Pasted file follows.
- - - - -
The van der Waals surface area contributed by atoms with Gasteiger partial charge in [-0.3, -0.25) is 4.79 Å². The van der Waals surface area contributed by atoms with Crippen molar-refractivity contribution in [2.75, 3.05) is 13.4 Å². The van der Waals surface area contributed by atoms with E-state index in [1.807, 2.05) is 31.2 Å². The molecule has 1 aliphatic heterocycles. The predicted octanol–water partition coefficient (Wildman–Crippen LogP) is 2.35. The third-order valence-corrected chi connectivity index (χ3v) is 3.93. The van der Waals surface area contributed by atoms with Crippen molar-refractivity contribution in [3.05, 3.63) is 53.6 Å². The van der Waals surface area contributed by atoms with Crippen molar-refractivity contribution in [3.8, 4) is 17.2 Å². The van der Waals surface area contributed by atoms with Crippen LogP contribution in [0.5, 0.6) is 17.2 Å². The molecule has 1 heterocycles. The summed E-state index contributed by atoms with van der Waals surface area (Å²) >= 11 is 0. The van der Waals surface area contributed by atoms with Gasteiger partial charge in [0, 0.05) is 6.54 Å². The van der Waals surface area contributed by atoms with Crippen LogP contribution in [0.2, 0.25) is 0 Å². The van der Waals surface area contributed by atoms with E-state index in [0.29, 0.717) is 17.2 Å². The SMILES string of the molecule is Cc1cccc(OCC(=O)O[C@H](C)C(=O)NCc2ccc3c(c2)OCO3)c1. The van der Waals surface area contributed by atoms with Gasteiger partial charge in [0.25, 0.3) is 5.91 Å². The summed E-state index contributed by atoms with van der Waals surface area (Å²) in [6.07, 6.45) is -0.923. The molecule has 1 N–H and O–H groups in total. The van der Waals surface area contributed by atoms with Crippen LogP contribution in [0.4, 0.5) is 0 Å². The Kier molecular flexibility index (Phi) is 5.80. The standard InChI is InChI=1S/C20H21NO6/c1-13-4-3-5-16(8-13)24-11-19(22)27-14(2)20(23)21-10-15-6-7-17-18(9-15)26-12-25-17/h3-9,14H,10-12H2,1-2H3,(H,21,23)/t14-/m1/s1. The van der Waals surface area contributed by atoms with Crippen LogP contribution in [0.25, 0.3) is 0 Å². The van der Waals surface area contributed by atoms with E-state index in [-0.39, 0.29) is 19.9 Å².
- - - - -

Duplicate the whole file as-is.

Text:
The van der Waals surface area contributed by atoms with Gasteiger partial charge in [-0.3, -0.25) is 4.79 Å². The van der Waals surface area contributed by atoms with Crippen molar-refractivity contribution in [2.75, 3.05) is 13.4 Å². The van der Waals surface area contributed by atoms with E-state index in [1.807, 2.05) is 31.2 Å². The molecule has 1 aliphatic heterocycles. The predicted octanol–water partition coefficient (Wildman–Crippen LogP) is 2.35. The third-order valence-corrected chi connectivity index (χ3v) is 3.93. The van der Waals surface area contributed by atoms with Crippen molar-refractivity contribution in [3.05, 3.63) is 53.6 Å². The van der Waals surface area contributed by atoms with Crippen molar-refractivity contribution in [3.8, 4) is 17.2 Å². The van der Waals surface area contributed by atoms with Crippen LogP contribution in [0.5, 0.6) is 17.2 Å². The molecule has 1 heterocycles. The summed E-state index contributed by atoms with van der Waals surface area (Å²) >= 11 is 0. The van der Waals surface area contributed by atoms with Gasteiger partial charge in [0, 0.05) is 6.54 Å². The van der Waals surface area contributed by atoms with Crippen LogP contribution in [0.2, 0.25) is 0 Å². The van der Waals surface area contributed by atoms with E-state index in [0.29, 0.717) is 17.2 Å². The SMILES string of the molecule is Cc1cccc(OCC(=O)O[C@H](C)C(=O)NCc2ccc3c(c2)OCO3)c1. The van der Waals surface area contributed by atoms with Gasteiger partial charge in [0.25, 0.3) is 5.91 Å². The summed E-state index contributed by atoms with van der Waals surface area (Å²) in [6.07, 6.45) is -0.923. The molecule has 1 N–H and O–H groups in total. The van der Waals surface area contributed by atoms with Crippen LogP contribution in [0.4, 0.5) is 0 Å². The Kier molecular flexibility index (Phi) is 5.80. The standard InChI is InChI=1S/C20H21NO6/c1-13-4-3-5-16(8-13)24-11-19(22)27-14(2)20(23)21-10-15-6-7-17-18(9-15)26-12-25-17/h3-9,14H,10-12H2,1-2H3,(H,21,23)/t14-/m1/s1. The van der Waals surface area contributed by atoms with Crippen LogP contribution in [0.25, 0.3) is 0 Å². The van der Waals surface area contributed by atoms with E-state index in [-0.39, 0.29) is 19.9 Å².